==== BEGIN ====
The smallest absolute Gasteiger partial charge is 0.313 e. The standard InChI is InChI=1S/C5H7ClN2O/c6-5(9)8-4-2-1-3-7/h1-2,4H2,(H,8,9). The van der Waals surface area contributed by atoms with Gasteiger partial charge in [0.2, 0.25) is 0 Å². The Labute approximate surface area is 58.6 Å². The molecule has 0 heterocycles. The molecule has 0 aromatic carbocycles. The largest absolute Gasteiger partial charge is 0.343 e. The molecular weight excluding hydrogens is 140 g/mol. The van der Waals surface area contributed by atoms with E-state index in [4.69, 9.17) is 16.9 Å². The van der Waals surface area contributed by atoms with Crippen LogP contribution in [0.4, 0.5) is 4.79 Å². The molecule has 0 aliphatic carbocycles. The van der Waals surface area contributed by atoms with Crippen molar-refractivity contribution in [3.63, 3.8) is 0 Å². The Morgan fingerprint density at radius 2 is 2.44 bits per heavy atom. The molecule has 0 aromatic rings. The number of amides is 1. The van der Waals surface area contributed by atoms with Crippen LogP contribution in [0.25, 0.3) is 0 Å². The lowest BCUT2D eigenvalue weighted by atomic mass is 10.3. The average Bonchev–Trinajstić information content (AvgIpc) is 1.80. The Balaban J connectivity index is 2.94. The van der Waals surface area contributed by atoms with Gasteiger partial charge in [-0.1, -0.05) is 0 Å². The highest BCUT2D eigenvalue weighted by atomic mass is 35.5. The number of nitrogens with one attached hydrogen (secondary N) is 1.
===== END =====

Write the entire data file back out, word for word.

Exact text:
The smallest absolute Gasteiger partial charge is 0.313 e. The standard InChI is InChI=1S/C5H7ClN2O/c6-5(9)8-4-2-1-3-7/h1-2,4H2,(H,8,9). The van der Waals surface area contributed by atoms with Gasteiger partial charge in [0.2, 0.25) is 0 Å². The Labute approximate surface area is 58.6 Å². The molecule has 0 heterocycles. The molecule has 0 aromatic carbocycles. The largest absolute Gasteiger partial charge is 0.343 e. The molecular weight excluding hydrogens is 140 g/mol. The van der Waals surface area contributed by atoms with E-state index in [4.69, 9.17) is 16.9 Å². The van der Waals surface area contributed by atoms with Crippen LogP contribution in [0.4, 0.5) is 4.79 Å². The molecule has 0 aliphatic carbocycles. The van der Waals surface area contributed by atoms with Crippen molar-refractivity contribution in [3.63, 3.8) is 0 Å². The Morgan fingerprint density at radius 2 is 2.44 bits per heavy atom. The molecule has 0 aromatic rings. The number of amides is 1. The van der Waals surface area contributed by atoms with Crippen LogP contribution in [0.25, 0.3) is 0 Å². The lowest BCUT2D eigenvalue weighted by atomic mass is 10.3. The average Bonchev–Trinajstić information content (AvgIpc) is 1.80. The Balaban J connectivity index is 2.94. The van der Waals surface area contributed by atoms with Gasteiger partial charge in [-0.1, -0.05) is 0 Å². The highest BCUT2D eigenvalue weighted by atomic mass is 35.5. The number of nitrogens with one attached hydrogen (secondary N) is 1.